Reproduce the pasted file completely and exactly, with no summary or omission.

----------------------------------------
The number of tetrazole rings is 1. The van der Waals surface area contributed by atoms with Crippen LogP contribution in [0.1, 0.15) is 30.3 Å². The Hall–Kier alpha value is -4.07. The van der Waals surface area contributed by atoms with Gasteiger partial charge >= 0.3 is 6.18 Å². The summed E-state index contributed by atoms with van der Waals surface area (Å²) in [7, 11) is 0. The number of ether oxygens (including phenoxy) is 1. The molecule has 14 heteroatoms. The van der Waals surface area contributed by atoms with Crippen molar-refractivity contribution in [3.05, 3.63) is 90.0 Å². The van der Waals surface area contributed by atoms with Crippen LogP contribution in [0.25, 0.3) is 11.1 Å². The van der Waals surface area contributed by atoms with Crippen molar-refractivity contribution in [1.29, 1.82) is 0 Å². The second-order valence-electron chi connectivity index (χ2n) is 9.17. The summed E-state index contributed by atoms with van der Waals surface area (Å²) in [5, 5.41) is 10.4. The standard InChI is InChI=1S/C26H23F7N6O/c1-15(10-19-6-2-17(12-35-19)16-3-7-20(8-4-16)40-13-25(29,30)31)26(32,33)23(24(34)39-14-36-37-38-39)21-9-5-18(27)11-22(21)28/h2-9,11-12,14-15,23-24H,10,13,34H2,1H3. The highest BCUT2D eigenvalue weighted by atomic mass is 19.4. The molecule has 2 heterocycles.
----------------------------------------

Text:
The number of tetrazole rings is 1. The van der Waals surface area contributed by atoms with Crippen LogP contribution in [0.1, 0.15) is 30.3 Å². The Hall–Kier alpha value is -4.07. The van der Waals surface area contributed by atoms with Gasteiger partial charge >= 0.3 is 6.18 Å². The summed E-state index contributed by atoms with van der Waals surface area (Å²) in [7, 11) is 0. The number of ether oxygens (including phenoxy) is 1. The molecule has 14 heteroatoms. The van der Waals surface area contributed by atoms with Crippen molar-refractivity contribution in [3.05, 3.63) is 90.0 Å². The van der Waals surface area contributed by atoms with Crippen LogP contribution in [0.25, 0.3) is 11.1 Å². The van der Waals surface area contributed by atoms with Crippen molar-refractivity contribution in [1.29, 1.82) is 0 Å². The second-order valence-electron chi connectivity index (χ2n) is 9.17. The summed E-state index contributed by atoms with van der Waals surface area (Å²) in [5, 5.41) is 10.4. The standard InChI is InChI=1S/C26H23F7N6O/c1-15(10-19-6-2-17(12-35-19)16-3-7-20(8-4-16)40-13-25(29,30)31)26(32,33)23(24(34)39-14-36-37-38-39)21-9-5-18(27)11-22(21)28/h2-9,11-12,14-15,23-24H,10,13,34H2,1H3. The highest BCUT2D eigenvalue weighted by atomic mass is 19.4. The molecule has 2 heterocycles.